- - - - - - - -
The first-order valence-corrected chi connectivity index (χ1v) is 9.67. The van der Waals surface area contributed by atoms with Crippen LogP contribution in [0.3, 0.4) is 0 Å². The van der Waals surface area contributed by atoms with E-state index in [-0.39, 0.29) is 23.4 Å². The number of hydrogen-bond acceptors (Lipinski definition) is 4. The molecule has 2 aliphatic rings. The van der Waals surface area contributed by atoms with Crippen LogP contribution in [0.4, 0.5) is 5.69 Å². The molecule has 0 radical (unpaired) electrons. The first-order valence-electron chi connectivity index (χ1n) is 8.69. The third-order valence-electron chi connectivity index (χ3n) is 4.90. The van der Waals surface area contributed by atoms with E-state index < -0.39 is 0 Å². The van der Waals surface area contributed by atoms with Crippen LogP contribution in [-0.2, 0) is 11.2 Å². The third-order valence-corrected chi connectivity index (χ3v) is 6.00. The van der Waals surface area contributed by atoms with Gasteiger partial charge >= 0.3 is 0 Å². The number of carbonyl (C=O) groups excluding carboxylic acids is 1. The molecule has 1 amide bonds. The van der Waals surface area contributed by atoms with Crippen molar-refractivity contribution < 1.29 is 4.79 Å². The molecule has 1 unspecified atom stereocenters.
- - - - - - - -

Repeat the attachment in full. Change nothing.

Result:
The first-order valence-corrected chi connectivity index (χ1v) is 9.67. The van der Waals surface area contributed by atoms with Crippen LogP contribution in [0.3, 0.4) is 0 Å². The van der Waals surface area contributed by atoms with E-state index in [-0.39, 0.29) is 23.4 Å². The number of hydrogen-bond acceptors (Lipinski definition) is 4. The molecule has 2 aliphatic rings. The van der Waals surface area contributed by atoms with Crippen LogP contribution in [0.4, 0.5) is 5.69 Å². The molecule has 0 radical (unpaired) electrons. The first-order valence-electron chi connectivity index (χ1n) is 8.69. The third-order valence-electron chi connectivity index (χ3n) is 4.90. The van der Waals surface area contributed by atoms with E-state index < -0.39 is 0 Å². The van der Waals surface area contributed by atoms with Crippen LogP contribution in [-0.2, 0) is 11.2 Å². The third-order valence-corrected chi connectivity index (χ3v) is 6.00. The van der Waals surface area contributed by atoms with Gasteiger partial charge >= 0.3 is 0 Å². The number of carbonyl (C=O) groups excluding carboxylic acids is 1. The molecule has 1 amide bonds. The van der Waals surface area contributed by atoms with Crippen molar-refractivity contribution < 1.29 is 4.79 Å². The molecule has 1 unspecified atom stereocenters.